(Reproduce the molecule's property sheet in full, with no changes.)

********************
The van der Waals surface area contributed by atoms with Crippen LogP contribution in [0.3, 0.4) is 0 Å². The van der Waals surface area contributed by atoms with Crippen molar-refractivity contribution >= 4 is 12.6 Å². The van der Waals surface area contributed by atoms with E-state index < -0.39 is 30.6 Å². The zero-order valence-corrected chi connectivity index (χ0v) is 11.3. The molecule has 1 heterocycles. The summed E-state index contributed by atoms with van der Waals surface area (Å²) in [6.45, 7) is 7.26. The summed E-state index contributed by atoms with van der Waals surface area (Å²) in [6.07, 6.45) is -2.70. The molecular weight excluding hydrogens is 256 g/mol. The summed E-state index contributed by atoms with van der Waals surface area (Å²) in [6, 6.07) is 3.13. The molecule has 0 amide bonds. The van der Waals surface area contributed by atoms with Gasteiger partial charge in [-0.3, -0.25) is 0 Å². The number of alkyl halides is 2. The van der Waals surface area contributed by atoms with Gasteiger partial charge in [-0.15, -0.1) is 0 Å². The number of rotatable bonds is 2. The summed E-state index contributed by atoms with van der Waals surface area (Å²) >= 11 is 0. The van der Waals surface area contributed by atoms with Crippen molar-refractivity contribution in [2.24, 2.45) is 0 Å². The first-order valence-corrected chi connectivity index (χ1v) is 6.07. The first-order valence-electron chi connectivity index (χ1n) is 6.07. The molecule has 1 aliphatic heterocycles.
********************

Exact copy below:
The van der Waals surface area contributed by atoms with Crippen LogP contribution in [0.3, 0.4) is 0 Å². The van der Waals surface area contributed by atoms with Crippen molar-refractivity contribution >= 4 is 12.6 Å². The van der Waals surface area contributed by atoms with E-state index < -0.39 is 30.6 Å². The zero-order valence-corrected chi connectivity index (χ0v) is 11.3. The molecule has 1 heterocycles. The summed E-state index contributed by atoms with van der Waals surface area (Å²) in [6.45, 7) is 7.26. The summed E-state index contributed by atoms with van der Waals surface area (Å²) in [6.07, 6.45) is -2.70. The molecular weight excluding hydrogens is 256 g/mol. The summed E-state index contributed by atoms with van der Waals surface area (Å²) in [6, 6.07) is 3.13. The molecule has 0 amide bonds. The van der Waals surface area contributed by atoms with Gasteiger partial charge in [-0.3, -0.25) is 0 Å². The number of alkyl halides is 2. The van der Waals surface area contributed by atoms with Gasteiger partial charge in [-0.15, -0.1) is 0 Å². The number of rotatable bonds is 2. The summed E-state index contributed by atoms with van der Waals surface area (Å²) >= 11 is 0. The van der Waals surface area contributed by atoms with Crippen molar-refractivity contribution in [2.24, 2.45) is 0 Å². The first-order valence-corrected chi connectivity index (χ1v) is 6.07. The first-order valence-electron chi connectivity index (χ1n) is 6.07. The molecule has 1 aliphatic heterocycles.